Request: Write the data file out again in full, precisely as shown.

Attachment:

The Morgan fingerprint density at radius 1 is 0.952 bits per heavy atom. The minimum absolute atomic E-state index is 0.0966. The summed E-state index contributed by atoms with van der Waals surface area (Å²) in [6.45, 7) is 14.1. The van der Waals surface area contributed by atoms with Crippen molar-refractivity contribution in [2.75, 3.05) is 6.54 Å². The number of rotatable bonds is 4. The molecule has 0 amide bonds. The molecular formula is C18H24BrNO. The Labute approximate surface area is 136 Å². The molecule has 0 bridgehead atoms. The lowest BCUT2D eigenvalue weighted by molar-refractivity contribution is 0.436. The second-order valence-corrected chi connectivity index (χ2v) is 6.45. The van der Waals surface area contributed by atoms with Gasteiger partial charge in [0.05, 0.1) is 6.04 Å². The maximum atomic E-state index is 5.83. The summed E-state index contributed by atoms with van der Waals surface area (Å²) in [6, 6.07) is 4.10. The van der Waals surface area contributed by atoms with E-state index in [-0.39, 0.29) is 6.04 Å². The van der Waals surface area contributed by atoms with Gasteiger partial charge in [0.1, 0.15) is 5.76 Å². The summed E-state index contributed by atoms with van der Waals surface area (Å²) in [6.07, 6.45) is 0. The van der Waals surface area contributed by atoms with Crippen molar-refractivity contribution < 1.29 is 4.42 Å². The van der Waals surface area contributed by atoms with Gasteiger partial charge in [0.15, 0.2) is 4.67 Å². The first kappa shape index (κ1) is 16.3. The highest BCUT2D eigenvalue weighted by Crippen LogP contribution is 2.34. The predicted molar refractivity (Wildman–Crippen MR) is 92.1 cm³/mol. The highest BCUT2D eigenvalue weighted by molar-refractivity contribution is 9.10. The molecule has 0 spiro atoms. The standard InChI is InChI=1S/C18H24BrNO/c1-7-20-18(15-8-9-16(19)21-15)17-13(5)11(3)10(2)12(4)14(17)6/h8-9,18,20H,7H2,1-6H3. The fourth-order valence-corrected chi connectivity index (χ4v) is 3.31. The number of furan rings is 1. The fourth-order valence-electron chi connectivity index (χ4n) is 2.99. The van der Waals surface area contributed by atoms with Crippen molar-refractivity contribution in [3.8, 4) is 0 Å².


The Morgan fingerprint density at radius 1 is 0.952 bits per heavy atom. The minimum absolute atomic E-state index is 0.0966. The summed E-state index contributed by atoms with van der Waals surface area (Å²) in [6.45, 7) is 14.1. The van der Waals surface area contributed by atoms with Crippen molar-refractivity contribution in [2.75, 3.05) is 6.54 Å². The number of rotatable bonds is 4. The molecule has 0 amide bonds. The molecular formula is C18H24BrNO. The Labute approximate surface area is 136 Å². The molecule has 0 bridgehead atoms. The lowest BCUT2D eigenvalue weighted by molar-refractivity contribution is 0.436. The second-order valence-corrected chi connectivity index (χ2v) is 6.45. The van der Waals surface area contributed by atoms with Gasteiger partial charge in [0.05, 0.1) is 6.04 Å². The maximum atomic E-state index is 5.83. The summed E-state index contributed by atoms with van der Waals surface area (Å²) in [6, 6.07) is 4.10. The van der Waals surface area contributed by atoms with E-state index in [-0.39, 0.29) is 6.04 Å². The van der Waals surface area contributed by atoms with Gasteiger partial charge in [0.1, 0.15) is 5.76 Å². The summed E-state index contributed by atoms with van der Waals surface area (Å²) in [6.07, 6.45) is 0. The van der Waals surface area contributed by atoms with Crippen molar-refractivity contribution < 1.29 is 4.42 Å². The van der Waals surface area contributed by atoms with Gasteiger partial charge in [0.15, 0.2) is 4.67 Å². The first kappa shape index (κ1) is 16.3. The highest BCUT2D eigenvalue weighted by Crippen LogP contribution is 2.34. The predicted molar refractivity (Wildman–Crippen MR) is 92.1 cm³/mol. The highest BCUT2D eigenvalue weighted by molar-refractivity contribution is 9.10. The molecule has 0 spiro atoms. The standard InChI is InChI=1S/C18H24BrNO/c1-7-20-18(15-8-9-16(19)21-15)17-13(5)11(3)10(2)12(4)14(17)6/h8-9,18,20H,7H2,1-6H3. The fourth-order valence-corrected chi connectivity index (χ4v) is 3.31. The number of furan rings is 1. The fourth-order valence-electron chi connectivity index (χ4n) is 2.99. The van der Waals surface area contributed by atoms with Crippen molar-refractivity contribution in [3.8, 4) is 0 Å².